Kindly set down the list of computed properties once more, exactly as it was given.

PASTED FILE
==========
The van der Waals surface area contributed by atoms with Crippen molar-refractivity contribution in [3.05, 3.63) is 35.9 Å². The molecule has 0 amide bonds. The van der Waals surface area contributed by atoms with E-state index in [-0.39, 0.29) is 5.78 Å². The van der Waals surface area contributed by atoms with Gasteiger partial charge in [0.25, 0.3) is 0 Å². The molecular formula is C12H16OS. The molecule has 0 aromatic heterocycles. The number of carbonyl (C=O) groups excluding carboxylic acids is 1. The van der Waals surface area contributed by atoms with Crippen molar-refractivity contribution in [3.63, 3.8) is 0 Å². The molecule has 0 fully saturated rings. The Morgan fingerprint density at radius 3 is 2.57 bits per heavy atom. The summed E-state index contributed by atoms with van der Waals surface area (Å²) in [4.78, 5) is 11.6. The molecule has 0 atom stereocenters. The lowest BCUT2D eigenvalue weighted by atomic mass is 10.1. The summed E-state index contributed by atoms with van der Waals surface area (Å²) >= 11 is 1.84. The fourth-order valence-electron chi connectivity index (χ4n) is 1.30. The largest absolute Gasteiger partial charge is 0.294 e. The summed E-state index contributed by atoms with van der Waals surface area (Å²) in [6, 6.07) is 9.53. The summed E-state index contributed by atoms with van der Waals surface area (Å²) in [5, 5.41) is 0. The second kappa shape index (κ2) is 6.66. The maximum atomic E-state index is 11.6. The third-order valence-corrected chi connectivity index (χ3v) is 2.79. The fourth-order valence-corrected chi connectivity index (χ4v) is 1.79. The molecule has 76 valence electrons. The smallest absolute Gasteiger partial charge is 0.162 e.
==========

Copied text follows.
The van der Waals surface area contributed by atoms with Crippen molar-refractivity contribution in [3.05, 3.63) is 35.9 Å². The molecule has 0 amide bonds. The van der Waals surface area contributed by atoms with E-state index in [-0.39, 0.29) is 5.78 Å². The van der Waals surface area contributed by atoms with Gasteiger partial charge in [0.25, 0.3) is 0 Å². The molecular formula is C12H16OS. The molecule has 0 aromatic heterocycles. The number of carbonyl (C=O) groups excluding carboxylic acids is 1. The van der Waals surface area contributed by atoms with Crippen molar-refractivity contribution in [3.63, 3.8) is 0 Å². The molecule has 0 fully saturated rings. The Morgan fingerprint density at radius 3 is 2.57 bits per heavy atom. The summed E-state index contributed by atoms with van der Waals surface area (Å²) in [4.78, 5) is 11.6. The molecule has 0 atom stereocenters. The lowest BCUT2D eigenvalue weighted by atomic mass is 10.1. The summed E-state index contributed by atoms with van der Waals surface area (Å²) >= 11 is 1.84. The fourth-order valence-electron chi connectivity index (χ4n) is 1.30. The largest absolute Gasteiger partial charge is 0.294 e. The summed E-state index contributed by atoms with van der Waals surface area (Å²) in [6, 6.07) is 9.53. The summed E-state index contributed by atoms with van der Waals surface area (Å²) in [5, 5.41) is 0. The second kappa shape index (κ2) is 6.66. The maximum atomic E-state index is 11.6. The third-order valence-corrected chi connectivity index (χ3v) is 2.79. The fourth-order valence-corrected chi connectivity index (χ4v) is 1.79. The molecule has 76 valence electrons. The smallest absolute Gasteiger partial charge is 0.162 e.